Around five years ago, there was a lot of buzz around the idea of Blended Learning. MOOCs (Massive Open Online Courses) were faltering, and a blended approach promised to revive online learning.
Beginning in 2007, MOOCs were proposed as a cure for all the problems of traditional education. Experts from every field would post video lectures, quizzes, and course materials. Anyone with an internet connection would gain access to a world-class education. Knowledge would spread like wildfire, and walls of inequity would come tumbling down
There are several reasons why the experiment failed. The popular explanation was that MOOCs lacked the “personal touch.” But this explanation ignores a deeper problem. After all, were students in 300-person lectures really motivated by personal connections? Even in smaller classes, it’s hard to believe that teacher charisma is the main source of student motivation.
A bigger problem for MOOCs was a fundamental misunderstanding of the learning process. The courses were designed solely around information delivery, just one small part of how we learn.
But why are completion rates so much higher for live courses? Most live courses are also built around information delivery.
Part of the reason is, in fact, personal connections — primarily with peers, but also with teachers. But most students in live classes are working towards extrinsic rewards: grades, degrees, jobs, and admission to other schools.
So if we can learn anything from the MOOC experiment, it’s that students aren’t all that interested in learning through information delivery. At least when it’s stripped of accountability and personal connections. The question is, what’s the alternative?
How Blended Learning Addresses the MOOC Problem
In response to the failures of online learning, education innovators created blended learning. A blended approach combines in-person learning with online instruction. Most definitions also include some element of student control over the pace and path of their learning.
You may not have heard of blended learning, but you’ve probably heard of some BL models, such as the “flipped classroom” or “station rotation.” At first, I was really excited about blended learning. When I first became a teacher coach, my title was “Blended Learning Specialist.” Originally, this blog was even called Blended Learners.
For several years, I supported a dozen or so schools with their blended learning programs. Teachers were flipping classes and rotating stations. But we still relied almost entirely on an information delivery model.
At some point, I realized we’d been too focused on when and where students were learning, and not enough on how and why. Was it really that different for students to watch lectures at home instead of in school? Or to move from table to table, if they were just switching from paper worksheets, to digital ones?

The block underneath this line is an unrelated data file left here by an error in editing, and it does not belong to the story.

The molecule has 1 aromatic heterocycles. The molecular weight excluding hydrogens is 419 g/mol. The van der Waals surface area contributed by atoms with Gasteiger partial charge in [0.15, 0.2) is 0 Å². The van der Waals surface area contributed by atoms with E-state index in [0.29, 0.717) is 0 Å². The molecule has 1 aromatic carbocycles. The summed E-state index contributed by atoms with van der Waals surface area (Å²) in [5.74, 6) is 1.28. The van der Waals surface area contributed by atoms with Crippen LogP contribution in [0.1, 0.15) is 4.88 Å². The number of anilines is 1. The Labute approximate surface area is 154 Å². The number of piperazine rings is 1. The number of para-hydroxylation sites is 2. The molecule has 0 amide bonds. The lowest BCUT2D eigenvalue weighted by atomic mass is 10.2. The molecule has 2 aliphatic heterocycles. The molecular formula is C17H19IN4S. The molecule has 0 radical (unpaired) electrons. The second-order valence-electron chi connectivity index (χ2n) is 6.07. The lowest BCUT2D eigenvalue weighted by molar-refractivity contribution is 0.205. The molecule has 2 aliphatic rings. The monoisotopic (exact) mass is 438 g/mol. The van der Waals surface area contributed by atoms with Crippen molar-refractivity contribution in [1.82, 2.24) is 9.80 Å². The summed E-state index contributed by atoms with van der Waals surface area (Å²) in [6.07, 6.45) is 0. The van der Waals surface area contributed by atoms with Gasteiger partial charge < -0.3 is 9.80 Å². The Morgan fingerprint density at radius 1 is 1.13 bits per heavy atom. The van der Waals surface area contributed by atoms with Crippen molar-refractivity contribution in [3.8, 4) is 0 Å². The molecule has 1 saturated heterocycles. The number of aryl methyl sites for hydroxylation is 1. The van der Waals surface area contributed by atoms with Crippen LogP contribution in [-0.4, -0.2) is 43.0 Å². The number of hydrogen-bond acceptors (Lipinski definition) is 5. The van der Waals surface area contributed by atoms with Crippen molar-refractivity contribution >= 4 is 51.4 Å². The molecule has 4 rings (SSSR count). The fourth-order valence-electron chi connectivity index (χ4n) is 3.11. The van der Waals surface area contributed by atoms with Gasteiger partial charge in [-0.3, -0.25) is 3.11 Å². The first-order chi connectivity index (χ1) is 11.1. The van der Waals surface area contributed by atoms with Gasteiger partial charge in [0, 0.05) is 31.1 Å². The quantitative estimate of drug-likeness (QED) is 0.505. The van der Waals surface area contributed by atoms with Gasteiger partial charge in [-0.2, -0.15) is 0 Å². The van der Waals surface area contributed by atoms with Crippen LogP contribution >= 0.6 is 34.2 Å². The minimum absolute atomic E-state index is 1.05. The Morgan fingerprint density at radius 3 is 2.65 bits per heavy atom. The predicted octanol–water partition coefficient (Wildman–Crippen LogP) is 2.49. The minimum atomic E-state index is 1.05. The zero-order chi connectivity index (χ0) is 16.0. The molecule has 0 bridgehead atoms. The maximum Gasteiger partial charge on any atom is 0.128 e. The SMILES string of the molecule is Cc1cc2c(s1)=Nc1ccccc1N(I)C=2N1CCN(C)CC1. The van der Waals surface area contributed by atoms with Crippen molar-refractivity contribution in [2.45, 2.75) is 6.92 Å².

Eventually, the excitement around blended learning faded. But as schools explore how to safely return to in-person classes, blended learning is reentering the conversation. Schools are splitting students into A Groups and B Groups, and dividing instructional time between in-person and remote learning.
While it’s important to determine where and when students will learn, we also need to talk about what the learning experience will look like. About why these models are being chosen, and how teachers can connect the in-person and online components of their classes.
The Medium is the Message
Marshall McLuhan was a communications researcher and philosopher who coined the phrase “the medium is the message.” He meant that the medium we use to convey ideas is interwoven with the ideas themselves.
For example, the invention of motion pictures challenged our ideas of time and perspective. They changed how we understanding the world, in a way that wouldn’t have been possible with books or radio.
Over the past century, the primary medium of communication has evolved rapidly, from print, to radio, to television. The internet represents multiple shifts, as it has evolved from text, to web, video, social media, and so on.
With each shift, successful communicators leverage the benefits of the new medium. When television dramas replaced TV dramas, they didn’t just videotape people reading lines. And as news sites and social media replace newspapers and magazines, the stories being told are changing as well.
So when we move our live classes online, it’s important to recognize that we are changing mediums. Online learning isn’t better than in-person learning. But it’s not worse, either.
The true test of our approach to blended learning will be how well we maximize the benefits offered by both in-person and online instruction.